CT-fractional flow reserve analysis shows significant blockage in patient with chest pain, but conventional tests show no indications of decreased blood flow to the heart.
In July 2022, a 45-year-old male with a six-year history of chest pain went to the emergency room complaining of chest discomfort and shortness of breath over the previous two weeks. He was evaluated by Jacqueline Gray, APRN, and no markers of heart attack were found.
Previously, nuclear stress single-photon emission computerized tomography (SPECT) scan did not indicate any decrease in blood flow to the heart. In 2020, a nuclear stress positron emission tomography/CT (PET/CT) scan did not demonstrate any ischemia or lack of blood supply to the heart. But calcium was noted in the heart arteries on the CT portion. The patient had several risk factors for coronary artery disease.
Nuclear stress tests for ischemia in 2016 and 2020 did not demonstrate lack of blood supply to the heart, but the patient continued to have recurrent chest pain and shortness of breath. Normally, an invasive test may be necessary to identify any significant obstructions and their locations, which would inform treatment that could include additional invasive measures.
The provider team
Jacqueline conferred with Dr. Raible. They decided to proceed with a coronary CT angiogram (CCTA), a possible CT-fractional flow reserve (CT-FFR) analysis and an echocardiogram.
CCTA demonstrated some atherosclerotic plaque in all of the major coronary arteries, with the left anterior descending artery having the most obstruction at greater than 70%. There were plaques in the other arteries, with plaque present in the intermediate 30% to 70% range of narrowing, that required further analysis as to whether blood flow was being restricted.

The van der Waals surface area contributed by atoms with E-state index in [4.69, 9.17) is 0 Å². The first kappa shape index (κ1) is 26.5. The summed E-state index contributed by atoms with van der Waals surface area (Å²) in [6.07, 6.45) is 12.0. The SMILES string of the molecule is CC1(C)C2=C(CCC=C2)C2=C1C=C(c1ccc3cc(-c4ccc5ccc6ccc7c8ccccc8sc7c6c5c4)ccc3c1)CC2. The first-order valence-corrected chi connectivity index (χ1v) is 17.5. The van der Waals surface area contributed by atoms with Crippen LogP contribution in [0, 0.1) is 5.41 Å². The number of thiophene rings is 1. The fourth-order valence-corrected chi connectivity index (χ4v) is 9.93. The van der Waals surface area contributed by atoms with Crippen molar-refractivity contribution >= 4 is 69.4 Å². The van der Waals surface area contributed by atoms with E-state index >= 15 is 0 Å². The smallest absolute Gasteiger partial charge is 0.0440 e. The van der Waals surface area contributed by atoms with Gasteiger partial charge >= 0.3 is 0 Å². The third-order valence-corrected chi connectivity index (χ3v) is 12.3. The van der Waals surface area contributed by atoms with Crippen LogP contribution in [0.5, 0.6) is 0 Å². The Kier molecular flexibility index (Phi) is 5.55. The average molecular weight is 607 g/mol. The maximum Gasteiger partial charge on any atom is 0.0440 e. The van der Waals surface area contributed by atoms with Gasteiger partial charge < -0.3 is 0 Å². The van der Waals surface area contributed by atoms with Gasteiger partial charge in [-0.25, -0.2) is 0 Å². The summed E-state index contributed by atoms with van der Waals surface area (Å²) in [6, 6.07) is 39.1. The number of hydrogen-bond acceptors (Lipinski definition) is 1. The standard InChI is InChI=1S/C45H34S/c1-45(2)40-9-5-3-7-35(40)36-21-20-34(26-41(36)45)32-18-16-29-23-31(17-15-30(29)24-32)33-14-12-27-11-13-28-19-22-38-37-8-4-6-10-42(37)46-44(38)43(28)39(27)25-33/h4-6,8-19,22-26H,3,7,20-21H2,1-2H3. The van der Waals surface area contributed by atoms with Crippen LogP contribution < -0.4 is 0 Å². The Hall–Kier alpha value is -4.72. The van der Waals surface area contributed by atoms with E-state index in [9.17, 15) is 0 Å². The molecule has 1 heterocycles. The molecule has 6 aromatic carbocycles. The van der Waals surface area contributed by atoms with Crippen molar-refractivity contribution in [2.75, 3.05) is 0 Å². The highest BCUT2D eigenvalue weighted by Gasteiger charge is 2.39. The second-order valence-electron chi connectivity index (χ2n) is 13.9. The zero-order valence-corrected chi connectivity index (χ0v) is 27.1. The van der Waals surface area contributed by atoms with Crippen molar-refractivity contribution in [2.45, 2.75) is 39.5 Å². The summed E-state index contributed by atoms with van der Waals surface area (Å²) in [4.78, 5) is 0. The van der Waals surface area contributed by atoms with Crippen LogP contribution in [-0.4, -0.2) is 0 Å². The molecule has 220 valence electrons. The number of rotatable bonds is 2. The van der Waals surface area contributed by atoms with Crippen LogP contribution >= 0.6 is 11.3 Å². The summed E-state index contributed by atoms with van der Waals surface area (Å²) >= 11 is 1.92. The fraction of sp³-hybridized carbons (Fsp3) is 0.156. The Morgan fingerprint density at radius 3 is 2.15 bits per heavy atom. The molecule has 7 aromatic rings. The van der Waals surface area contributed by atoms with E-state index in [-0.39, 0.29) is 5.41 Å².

If significant obstruction were present only in the left anterior descending artery, a coronary stent could be placed in the catheterization lab. If several arteries had significantly obstructed flow, then coronary artery bypass surgery likely would be needed. The CCTA images were submitted for the CT-FFR analysis using HeartFlow.
The CT-FFR HeartFlow analysis showed levels of obstruction and their location.
CT-FFR analysis values are considered abnormal if less than or equal to 0.80. The patient’s left anterior descending artery and diagonal vessels had CT-FFR values of 0.67 and 0.80, the left circumflex and marginal vessels had values of 0.74 and 0.59, and the right coronary artery CT-FFR was 0.80. With multiple vessels involved, the patient likely would require coronary bypass surgery.
Cardiac catheterization with invasive diagnostic coronary angiography confirmed significant obstructive disease. The patient was referred for coronary artery bypass graft surgery with four grafts performed.
The CCTA identified multivessel coronary artery disease. The additional CT-FFR analysis from the baseline coronary CTA data provided the physiologic assessment that determined obstructive disease in all major coronary vessels was restricting blood flow to the heart. As a result, anatomic and functional assessments were determined just from the coronary CT angiogram data at rest without the administration of pharmacologic stress agents or a second scan.
After cardiac bypass surgery, the patient had steady improvement in recovery. He returned to work without recurrence of his previous cardiac symptoms.
Treatment and results may not be representative of all similar cases.